OS Grid Reference: SD 89636 36991. On the lower slope of Knave Hill between Walton Spire and Float Bridge Farm, 2 miles east of Nelson, Lancashire, there are two burial mounds, one of which is quite a large, well defined long barrow, while the other one close-by is a smaller mound but is also probably a long barrow. They are thought to have originally been built in the early Bronze Age, but then in the 10th century AD to have been re-used for the burial of Viking warriors who had died in the slaughter of the Battle of Brunanburh (937 AD) which may have been fought in the vicinity of Knave Hill, or a few miles away in the Burnley area near the river Brun. There are 2 or 3 other small mounds in the vicinity, one of which is just visible at the northwest side of Knave Hill. The hill itself is sometimes spelt “Nave Hill.” To reach the site from Nelson town centre head up Netherfield road and then to the top of Barkerhouse road. Then turn left, then right, and follow Delves Lane (with Walton Spire on your left side). At the junction of four lanes go straight ahead and down the hill. On the left is a farm track (footpath) to Knave Hill farm. The mounds lie a short distance to the east of the modern barns.
In a most excellent article for ‘Pendle & Burnley’ Magazine by the local historian by Mr H. Hindle (1987) we learn that “Knave Hill farm, only two fields below the ancient monolith (Walton Spire) probably derives its name from the Nave Hill burial, a long barrow measuring approximately 2oo feet long by 120 feet wide, and 14 feet high, close to which are two smaller round barrows. Collins New English Dictionary explains ‘Nave’ as the middle or body of a Church, so called because of its resemblance in shape to an inverted ship. Another indication to the antiquity of mans presence in the area is the nearby Ringstone Hill and the countless number of cairns and burial mounds.”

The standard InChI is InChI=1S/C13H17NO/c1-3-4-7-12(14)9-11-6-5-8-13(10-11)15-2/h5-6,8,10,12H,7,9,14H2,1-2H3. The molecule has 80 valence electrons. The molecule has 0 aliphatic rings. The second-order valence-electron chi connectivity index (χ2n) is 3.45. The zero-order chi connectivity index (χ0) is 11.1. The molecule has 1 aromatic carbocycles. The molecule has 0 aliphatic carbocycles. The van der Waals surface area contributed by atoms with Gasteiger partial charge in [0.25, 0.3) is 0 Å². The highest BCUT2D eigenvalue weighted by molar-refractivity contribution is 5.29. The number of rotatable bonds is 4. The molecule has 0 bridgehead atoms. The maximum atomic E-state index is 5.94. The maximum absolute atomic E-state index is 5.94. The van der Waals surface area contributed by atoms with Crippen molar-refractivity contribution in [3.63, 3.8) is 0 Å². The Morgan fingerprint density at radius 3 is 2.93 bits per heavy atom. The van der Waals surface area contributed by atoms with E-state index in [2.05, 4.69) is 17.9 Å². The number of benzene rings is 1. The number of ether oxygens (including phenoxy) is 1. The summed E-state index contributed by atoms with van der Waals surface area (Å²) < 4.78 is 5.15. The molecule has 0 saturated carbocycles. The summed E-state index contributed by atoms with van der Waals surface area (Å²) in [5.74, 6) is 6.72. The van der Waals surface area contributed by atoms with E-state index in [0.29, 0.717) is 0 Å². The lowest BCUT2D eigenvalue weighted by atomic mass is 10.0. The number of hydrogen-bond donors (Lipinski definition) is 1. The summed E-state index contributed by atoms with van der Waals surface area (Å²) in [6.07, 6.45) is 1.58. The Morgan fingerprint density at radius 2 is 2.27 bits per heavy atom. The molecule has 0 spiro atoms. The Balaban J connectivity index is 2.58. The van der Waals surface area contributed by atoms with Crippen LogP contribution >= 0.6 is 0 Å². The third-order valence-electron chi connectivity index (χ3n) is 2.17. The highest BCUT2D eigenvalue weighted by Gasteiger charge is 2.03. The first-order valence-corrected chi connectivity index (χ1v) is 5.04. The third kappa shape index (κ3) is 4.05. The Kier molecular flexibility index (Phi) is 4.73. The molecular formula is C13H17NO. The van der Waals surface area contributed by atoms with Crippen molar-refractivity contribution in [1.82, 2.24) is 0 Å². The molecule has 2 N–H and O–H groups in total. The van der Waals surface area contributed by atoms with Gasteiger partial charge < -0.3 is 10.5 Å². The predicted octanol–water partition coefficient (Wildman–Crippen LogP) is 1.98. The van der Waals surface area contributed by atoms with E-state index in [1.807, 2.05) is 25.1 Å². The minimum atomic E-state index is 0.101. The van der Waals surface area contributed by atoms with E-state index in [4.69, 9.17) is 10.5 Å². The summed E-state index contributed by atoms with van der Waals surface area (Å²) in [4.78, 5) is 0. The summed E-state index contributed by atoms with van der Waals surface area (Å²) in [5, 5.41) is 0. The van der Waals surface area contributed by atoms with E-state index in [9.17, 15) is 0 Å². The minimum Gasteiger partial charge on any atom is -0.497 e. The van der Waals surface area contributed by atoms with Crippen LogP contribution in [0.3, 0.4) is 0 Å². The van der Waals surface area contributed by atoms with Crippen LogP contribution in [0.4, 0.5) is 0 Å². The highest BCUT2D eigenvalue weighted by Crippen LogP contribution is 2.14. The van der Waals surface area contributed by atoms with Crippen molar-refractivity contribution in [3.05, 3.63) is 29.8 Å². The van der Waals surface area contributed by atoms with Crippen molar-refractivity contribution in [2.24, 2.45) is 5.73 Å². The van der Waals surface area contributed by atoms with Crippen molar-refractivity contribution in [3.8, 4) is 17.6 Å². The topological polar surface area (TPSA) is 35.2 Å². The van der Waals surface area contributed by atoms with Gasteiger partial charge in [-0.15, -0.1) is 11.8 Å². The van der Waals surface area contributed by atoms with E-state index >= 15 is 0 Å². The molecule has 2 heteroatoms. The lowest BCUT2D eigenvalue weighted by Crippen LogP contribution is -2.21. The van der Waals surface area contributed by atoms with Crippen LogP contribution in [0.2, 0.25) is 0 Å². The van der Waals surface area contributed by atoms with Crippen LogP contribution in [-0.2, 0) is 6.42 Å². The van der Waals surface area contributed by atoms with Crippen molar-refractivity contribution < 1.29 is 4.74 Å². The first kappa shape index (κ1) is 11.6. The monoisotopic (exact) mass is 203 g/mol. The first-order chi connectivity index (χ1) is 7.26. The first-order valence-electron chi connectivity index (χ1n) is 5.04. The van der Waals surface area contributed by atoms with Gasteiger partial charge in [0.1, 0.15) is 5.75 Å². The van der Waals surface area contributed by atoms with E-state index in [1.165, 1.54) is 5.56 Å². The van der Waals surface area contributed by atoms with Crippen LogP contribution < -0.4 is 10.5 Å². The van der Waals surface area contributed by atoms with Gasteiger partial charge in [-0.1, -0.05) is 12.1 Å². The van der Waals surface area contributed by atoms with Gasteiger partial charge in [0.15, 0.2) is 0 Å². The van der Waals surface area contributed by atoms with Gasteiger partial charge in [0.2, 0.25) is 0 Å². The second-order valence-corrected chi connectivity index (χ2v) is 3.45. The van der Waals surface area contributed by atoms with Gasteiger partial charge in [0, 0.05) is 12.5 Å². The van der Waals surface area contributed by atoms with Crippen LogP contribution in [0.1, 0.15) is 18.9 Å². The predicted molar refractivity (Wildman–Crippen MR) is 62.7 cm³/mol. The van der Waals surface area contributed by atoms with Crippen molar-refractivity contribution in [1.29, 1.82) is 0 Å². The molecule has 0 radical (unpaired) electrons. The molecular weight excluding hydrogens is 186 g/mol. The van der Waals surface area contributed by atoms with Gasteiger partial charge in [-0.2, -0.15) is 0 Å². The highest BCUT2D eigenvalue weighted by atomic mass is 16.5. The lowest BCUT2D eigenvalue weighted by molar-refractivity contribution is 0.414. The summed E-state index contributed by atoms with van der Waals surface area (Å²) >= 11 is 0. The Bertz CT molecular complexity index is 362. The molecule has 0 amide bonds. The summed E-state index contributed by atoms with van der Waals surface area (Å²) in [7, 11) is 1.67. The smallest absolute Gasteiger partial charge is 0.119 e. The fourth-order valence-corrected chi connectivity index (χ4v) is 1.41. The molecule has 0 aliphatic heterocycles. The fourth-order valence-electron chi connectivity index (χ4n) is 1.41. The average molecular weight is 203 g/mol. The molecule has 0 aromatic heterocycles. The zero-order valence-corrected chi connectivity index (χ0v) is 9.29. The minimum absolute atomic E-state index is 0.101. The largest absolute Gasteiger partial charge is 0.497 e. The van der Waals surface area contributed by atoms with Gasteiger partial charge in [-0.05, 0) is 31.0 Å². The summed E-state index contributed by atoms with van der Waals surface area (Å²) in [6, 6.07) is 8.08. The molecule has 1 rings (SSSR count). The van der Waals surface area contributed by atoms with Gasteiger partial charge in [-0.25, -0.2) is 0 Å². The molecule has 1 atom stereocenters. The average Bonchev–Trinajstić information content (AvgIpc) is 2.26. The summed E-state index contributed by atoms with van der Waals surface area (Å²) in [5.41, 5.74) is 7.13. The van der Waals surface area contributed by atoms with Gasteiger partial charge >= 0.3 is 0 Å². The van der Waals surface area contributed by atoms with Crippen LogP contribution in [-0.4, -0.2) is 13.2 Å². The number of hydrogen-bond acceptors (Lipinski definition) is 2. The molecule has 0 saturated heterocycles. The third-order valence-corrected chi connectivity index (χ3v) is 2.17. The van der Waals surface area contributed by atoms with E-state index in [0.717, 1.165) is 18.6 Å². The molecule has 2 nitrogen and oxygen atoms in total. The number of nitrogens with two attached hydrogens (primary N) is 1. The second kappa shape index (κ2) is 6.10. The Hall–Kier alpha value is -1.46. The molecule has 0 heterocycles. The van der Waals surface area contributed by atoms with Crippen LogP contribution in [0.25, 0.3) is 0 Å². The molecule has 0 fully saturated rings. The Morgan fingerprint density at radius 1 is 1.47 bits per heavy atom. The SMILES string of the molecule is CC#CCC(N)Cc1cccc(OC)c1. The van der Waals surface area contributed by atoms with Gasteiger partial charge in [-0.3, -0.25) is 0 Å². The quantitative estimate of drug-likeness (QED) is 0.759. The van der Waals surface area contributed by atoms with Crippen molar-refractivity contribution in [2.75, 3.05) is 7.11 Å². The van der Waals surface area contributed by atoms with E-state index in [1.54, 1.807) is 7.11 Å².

The other mound lies just a little to the east of the larger, long barrow, but is much smaller in overall size. This mound measures roughly 126 feet long, 90 feet wide, and is about 7 feet in height. It could be that this smaller mound is also a long barrow, with its origins in the early Bronze Age but re-used in the 10th century AD. However, these two mounds or barrows are not recorded on any OS maps as far as I can tell, but we do have three or so sources of information with regard to their history – those sources being H. Hindle, Thomas T. Wilkinson (19th century antiquarian of Burnley Grammar School) and John A. Clayton, who mentions these burial mounds in his works of 2006 and 2014. There is another burial mound (possibly even two mounds) at the northwest side of Knave Hill, close to Shelfield lane which skirts the hill upon which is Walton Spire (see link below), a Victorian cross that sits on top of an ancient battle-stone that may have its origins in the 10th century AD, or maybe even earlier. Knave, in place-name form, was probably originally Cnebba or Cnabha (Hill of Cnebba). There is also Jeppe Knaves Grave, a Bronze Age cairn, near Sabden in Lancashire (see link below). And there is a Knave Hill near Todmorden, west Yorkshire.
The Battle of Brunanburh in 937 AD was fought by a collection of rag-tag armies of Celts, Saxons, Norsemen and some others. King Athelstan and the Saxons ‘were’ victorious in the said battle. But where was the Battle of Brunanburh fought? Mr Hindle offers a local place-name: he suggests Emmot in the Forest of Trawden being a strong possibility. But Thomas T. Wilkinson writing in the mid-19th century offers several other possibilities: Saxifield and Daneshouse near the River Brun in Burnley, or between Warcock Hill, near the Long Causeway at Stipernden, and another Warcock Hill at the north side of Thursden Valley. Mereclough near Burnley is another contender for the battle site as there is an area there called “Battlefield”. Bonfire Hill between Briercliffe and Swinden is another strong possibility. Or could it have taken place on the moors above Bacup, Lancashire, or even at Bromborough on the Wirral? We will probably never know.
Sources and other related websites:-
Hindle, H., Colne & Surrounding Areas (article in Pendle & Burnley) Magazine No. 4 (Christmas Issue), Valley Press, Ramsbottom, Bury, Lancs., 1987.
Clayton, John A., Valley of The Drawn Sword, Barrowford Press, 2006.
Clayton, John A., Burnley And Pendle Archaeology – Part One – Ice Age to Early Bronze Age, Barrowford Press, 2914.
© Ray Spencer, The Journal Of Antiquities, 2017.
April 2, 2017 at 12:13 am
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